The main intention of the sondages is to sieve (almost) everything. Therefore, the sondages only need to be small in size, usually about 60 x 85 cm. Only the uppermost 5-10 cm are removed unscreened, in the case of a thick layer of raw humus, e.g. under conifers, possibly a little more. All the rest is sieved in separate removal layers of 5-10 cm, as dry as possible. Ideal, but not always applicable, are sieves with a mesh size of 2 mm and a surface of at least 40 x 60 cm; if necessary, only a part is sieved in this way and the rest with double the mesh size. A high tripod with holding chains for the sieves is recommended. All larger stones should be removed from the sieve immediately, as they may crush the sensitive charcoal, but the stones should be checked carefully for artificial traces.
If the soil is too cohesive, dry sieving is not possible. Then wet sieving must be done with specially designed bucket sieves that are immersed in tubs filled with water. This generally works with a sieve with a 2 mm mesh size. If possible, the sieve residues are afterwards pre-cleaned with a battery-operated sprayer and roughly screened in the sieve. It is advisable to remove as much water as possible from the sieve residues while they are still in the sieve. Dabbing with absorbent old rags from below has proven to be a good method for this. It is best to wrap the screen residues in thick layers of absorbent paper to facilitate subsequent drying. The main problem here is often getting the large amount of water needed for this.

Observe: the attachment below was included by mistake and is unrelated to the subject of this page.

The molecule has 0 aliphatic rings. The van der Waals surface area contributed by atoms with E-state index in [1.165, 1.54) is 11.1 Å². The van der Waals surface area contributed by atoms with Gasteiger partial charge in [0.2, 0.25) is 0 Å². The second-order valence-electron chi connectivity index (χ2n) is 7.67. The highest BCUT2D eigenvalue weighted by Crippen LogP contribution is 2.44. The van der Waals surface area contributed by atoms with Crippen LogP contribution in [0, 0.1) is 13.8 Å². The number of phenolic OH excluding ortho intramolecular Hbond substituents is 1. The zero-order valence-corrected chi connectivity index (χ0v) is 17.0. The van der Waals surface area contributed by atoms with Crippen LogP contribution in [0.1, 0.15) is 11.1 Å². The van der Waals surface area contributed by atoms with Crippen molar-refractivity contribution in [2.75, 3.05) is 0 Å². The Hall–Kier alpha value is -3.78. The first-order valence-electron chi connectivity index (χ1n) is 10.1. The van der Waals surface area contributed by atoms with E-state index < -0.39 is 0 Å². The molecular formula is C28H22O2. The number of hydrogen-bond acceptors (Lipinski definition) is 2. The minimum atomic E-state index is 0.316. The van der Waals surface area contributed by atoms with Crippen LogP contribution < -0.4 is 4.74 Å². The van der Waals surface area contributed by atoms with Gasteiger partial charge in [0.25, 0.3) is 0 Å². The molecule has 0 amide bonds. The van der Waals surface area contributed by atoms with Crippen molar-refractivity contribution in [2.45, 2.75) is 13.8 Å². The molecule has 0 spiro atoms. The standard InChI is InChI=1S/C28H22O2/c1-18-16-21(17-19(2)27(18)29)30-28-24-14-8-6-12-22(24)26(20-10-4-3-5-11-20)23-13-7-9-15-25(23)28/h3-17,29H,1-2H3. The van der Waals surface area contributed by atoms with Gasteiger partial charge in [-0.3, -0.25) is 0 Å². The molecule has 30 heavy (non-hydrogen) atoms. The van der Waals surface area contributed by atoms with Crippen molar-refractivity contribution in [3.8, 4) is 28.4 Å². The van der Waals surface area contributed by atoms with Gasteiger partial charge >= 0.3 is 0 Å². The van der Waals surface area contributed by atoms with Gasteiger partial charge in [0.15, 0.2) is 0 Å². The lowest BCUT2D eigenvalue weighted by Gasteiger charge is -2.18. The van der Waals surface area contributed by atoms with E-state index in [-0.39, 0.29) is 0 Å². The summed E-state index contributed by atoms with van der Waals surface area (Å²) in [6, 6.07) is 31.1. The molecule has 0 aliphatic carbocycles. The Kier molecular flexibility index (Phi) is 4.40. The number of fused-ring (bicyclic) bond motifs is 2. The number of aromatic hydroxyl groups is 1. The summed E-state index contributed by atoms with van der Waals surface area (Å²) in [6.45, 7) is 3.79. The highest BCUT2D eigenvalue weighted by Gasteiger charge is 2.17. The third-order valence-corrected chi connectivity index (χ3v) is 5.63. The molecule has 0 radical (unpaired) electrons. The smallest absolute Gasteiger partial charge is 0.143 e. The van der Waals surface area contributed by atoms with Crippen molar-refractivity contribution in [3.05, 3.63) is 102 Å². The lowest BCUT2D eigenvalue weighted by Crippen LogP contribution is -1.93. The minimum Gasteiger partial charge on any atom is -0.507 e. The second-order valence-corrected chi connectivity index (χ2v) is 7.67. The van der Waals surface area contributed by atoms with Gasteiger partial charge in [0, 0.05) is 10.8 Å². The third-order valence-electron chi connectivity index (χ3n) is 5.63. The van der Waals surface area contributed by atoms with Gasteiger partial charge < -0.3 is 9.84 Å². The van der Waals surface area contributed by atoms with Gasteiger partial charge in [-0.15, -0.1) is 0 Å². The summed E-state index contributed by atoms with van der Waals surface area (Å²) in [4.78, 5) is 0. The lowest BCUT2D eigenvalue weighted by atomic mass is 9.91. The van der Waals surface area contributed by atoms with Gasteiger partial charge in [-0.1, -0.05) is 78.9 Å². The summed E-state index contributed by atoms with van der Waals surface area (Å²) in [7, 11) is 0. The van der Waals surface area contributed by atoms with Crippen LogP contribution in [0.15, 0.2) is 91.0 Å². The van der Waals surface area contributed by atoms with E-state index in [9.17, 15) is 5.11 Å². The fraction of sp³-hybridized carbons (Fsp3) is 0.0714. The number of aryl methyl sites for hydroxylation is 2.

The highly simplified scheme is intended to illustrate why a search in very slightly elevated field rims is hardly useful. Of course, many other factors also affect the preservation of charcoal and ceramics, especially bioturbation and the associated changes in position.

The necessary depth of the sondage is often difficult to estimate. If the average height of the embankment above the roughly level surroundings is about 20 cm (which is already a lot), archaeological finds are unlikely to reach deeper than 40 cm, unless one happens to come across a deepened archaeological feature. In terraced areas, these values can be much higher, and the depths of the sondages should readily exceed 60 cm.
In any case, at least one of the sidewalls of the sondage should be documented after soil removal. By the way: to recognise the former surface in the form of a buried humus band is rather unlikely. In general, the deep browning of our forest soils has obliterated these traces, if the old surface was ever preserved. There is a greater chance of this happening in sandy, highly acidified podsol soils. This is why it is often difficult to determine the boundary between ploughed-through soil and the "grown soil" underneath. After a good photographic and/or drawing documentation, there is now the opportunity for further sampling in the profile, e.g. for various pedological investigations, archaeobotany, phytolith determination and in deeper accumulation layers also for optically stimulated luminescence (OSL) as an alternative age determination. It is good, but rarely feasible, if experienced soil scientists examine the profile on site.

Cenococcum geophilum sklerotia

Typical finds in Northern German ‚Celtic Fields‘: Ceramics, annealed flint, charcoal. Immenstedter Gehölz, Nordfriesland.